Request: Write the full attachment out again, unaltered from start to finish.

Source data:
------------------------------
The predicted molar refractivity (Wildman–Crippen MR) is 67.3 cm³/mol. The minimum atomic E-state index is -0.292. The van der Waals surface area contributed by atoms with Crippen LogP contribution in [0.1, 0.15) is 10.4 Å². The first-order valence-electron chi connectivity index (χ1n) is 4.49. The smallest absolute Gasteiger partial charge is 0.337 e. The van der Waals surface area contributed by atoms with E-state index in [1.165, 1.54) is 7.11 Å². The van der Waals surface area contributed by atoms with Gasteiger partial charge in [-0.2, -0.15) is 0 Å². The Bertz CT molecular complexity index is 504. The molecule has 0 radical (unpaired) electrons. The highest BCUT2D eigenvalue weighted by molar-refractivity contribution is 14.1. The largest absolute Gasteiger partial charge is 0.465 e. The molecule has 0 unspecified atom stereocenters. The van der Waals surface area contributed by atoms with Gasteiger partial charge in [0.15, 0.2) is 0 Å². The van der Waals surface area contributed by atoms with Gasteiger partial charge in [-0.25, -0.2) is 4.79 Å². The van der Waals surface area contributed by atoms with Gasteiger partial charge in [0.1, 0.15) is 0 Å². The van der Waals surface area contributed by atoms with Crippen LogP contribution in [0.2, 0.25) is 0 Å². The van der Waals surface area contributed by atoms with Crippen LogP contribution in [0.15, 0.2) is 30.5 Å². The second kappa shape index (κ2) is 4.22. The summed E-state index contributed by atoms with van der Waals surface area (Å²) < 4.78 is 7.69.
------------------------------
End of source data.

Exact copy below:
The predicted molar refractivity (Wildman–Crippen MR) is 67.3 cm³/mol. The minimum atomic E-state index is -0.292. The van der Waals surface area contributed by atoms with Crippen LogP contribution in [0.1, 0.15) is 10.4 Å². The first-order valence-electron chi connectivity index (χ1n) is 4.49. The smallest absolute Gasteiger partial charge is 0.337 e. The van der Waals surface area contributed by atoms with E-state index in [1.165, 1.54) is 7.11 Å². The van der Waals surface area contributed by atoms with Gasteiger partial charge in [-0.2, -0.15) is 0 Å². The Bertz CT molecular complexity index is 504. The molecule has 0 radical (unpaired) electrons. The highest BCUT2D eigenvalue weighted by molar-refractivity contribution is 14.1. The largest absolute Gasteiger partial charge is 0.465 e. The molecule has 0 unspecified atom stereocenters. The van der Waals surface area contributed by atoms with Gasteiger partial charge in [0.15, 0.2) is 0 Å². The van der Waals surface area contributed by atoms with Gasteiger partial charge in [-0.25, -0.2) is 4.79 Å². The van der Waals surface area contributed by atoms with Gasteiger partial charge in [0.1, 0.15) is 0 Å². The van der Waals surface area contributed by atoms with Crippen LogP contribution in [0.2, 0.25) is 0 Å². The van der Waals surface area contributed by atoms with Crippen LogP contribution in [0.15, 0.2) is 30.5 Å². The second kappa shape index (κ2) is 4.22. The summed E-state index contributed by atoms with van der Waals surface area (Å²) < 4.78 is 7.69.